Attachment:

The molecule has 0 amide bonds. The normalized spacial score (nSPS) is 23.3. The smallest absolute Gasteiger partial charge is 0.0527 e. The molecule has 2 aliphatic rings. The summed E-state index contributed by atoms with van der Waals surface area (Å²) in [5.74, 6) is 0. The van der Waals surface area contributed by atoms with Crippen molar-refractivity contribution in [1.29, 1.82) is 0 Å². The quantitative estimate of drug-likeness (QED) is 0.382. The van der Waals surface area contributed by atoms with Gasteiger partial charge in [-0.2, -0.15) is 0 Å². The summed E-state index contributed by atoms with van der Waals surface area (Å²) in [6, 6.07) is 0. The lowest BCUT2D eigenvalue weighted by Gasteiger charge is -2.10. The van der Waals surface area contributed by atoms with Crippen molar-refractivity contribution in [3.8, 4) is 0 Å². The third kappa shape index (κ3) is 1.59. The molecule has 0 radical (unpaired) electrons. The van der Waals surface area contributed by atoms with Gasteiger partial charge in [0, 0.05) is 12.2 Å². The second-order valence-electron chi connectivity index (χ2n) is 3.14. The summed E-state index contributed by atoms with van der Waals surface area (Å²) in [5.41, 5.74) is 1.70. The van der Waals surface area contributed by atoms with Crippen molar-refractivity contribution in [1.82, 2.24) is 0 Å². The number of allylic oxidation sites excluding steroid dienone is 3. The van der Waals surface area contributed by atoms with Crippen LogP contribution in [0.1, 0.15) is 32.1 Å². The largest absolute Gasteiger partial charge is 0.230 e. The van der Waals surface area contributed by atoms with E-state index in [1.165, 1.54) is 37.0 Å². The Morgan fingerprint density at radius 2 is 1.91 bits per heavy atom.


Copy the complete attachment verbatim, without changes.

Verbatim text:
The molecule has 0 amide bonds. The normalized spacial score (nSPS) is 23.3. The smallest absolute Gasteiger partial charge is 0.0527 e. The molecule has 2 aliphatic rings. The summed E-state index contributed by atoms with van der Waals surface area (Å²) in [5.74, 6) is 0. The van der Waals surface area contributed by atoms with Crippen molar-refractivity contribution in [1.29, 1.82) is 0 Å². The quantitative estimate of drug-likeness (QED) is 0.382. The van der Waals surface area contributed by atoms with Gasteiger partial charge in [-0.2, -0.15) is 0 Å². The summed E-state index contributed by atoms with van der Waals surface area (Å²) in [6, 6.07) is 0. The lowest BCUT2D eigenvalue weighted by Gasteiger charge is -2.10. The van der Waals surface area contributed by atoms with Crippen molar-refractivity contribution in [3.8, 4) is 0 Å². The third kappa shape index (κ3) is 1.59. The molecule has 0 radical (unpaired) electrons. The van der Waals surface area contributed by atoms with Gasteiger partial charge in [0, 0.05) is 12.2 Å². The second-order valence-electron chi connectivity index (χ2n) is 3.14. The summed E-state index contributed by atoms with van der Waals surface area (Å²) in [5.41, 5.74) is 1.70. The van der Waals surface area contributed by atoms with Crippen molar-refractivity contribution in [1.82, 2.24) is 0 Å². The number of allylic oxidation sites excluding steroid dienone is 3. The van der Waals surface area contributed by atoms with Crippen LogP contribution in [0.1, 0.15) is 32.1 Å². The largest absolute Gasteiger partial charge is 0.230 e. The van der Waals surface area contributed by atoms with E-state index in [1.165, 1.54) is 37.0 Å². The Morgan fingerprint density at radius 2 is 1.91 bits per heavy atom.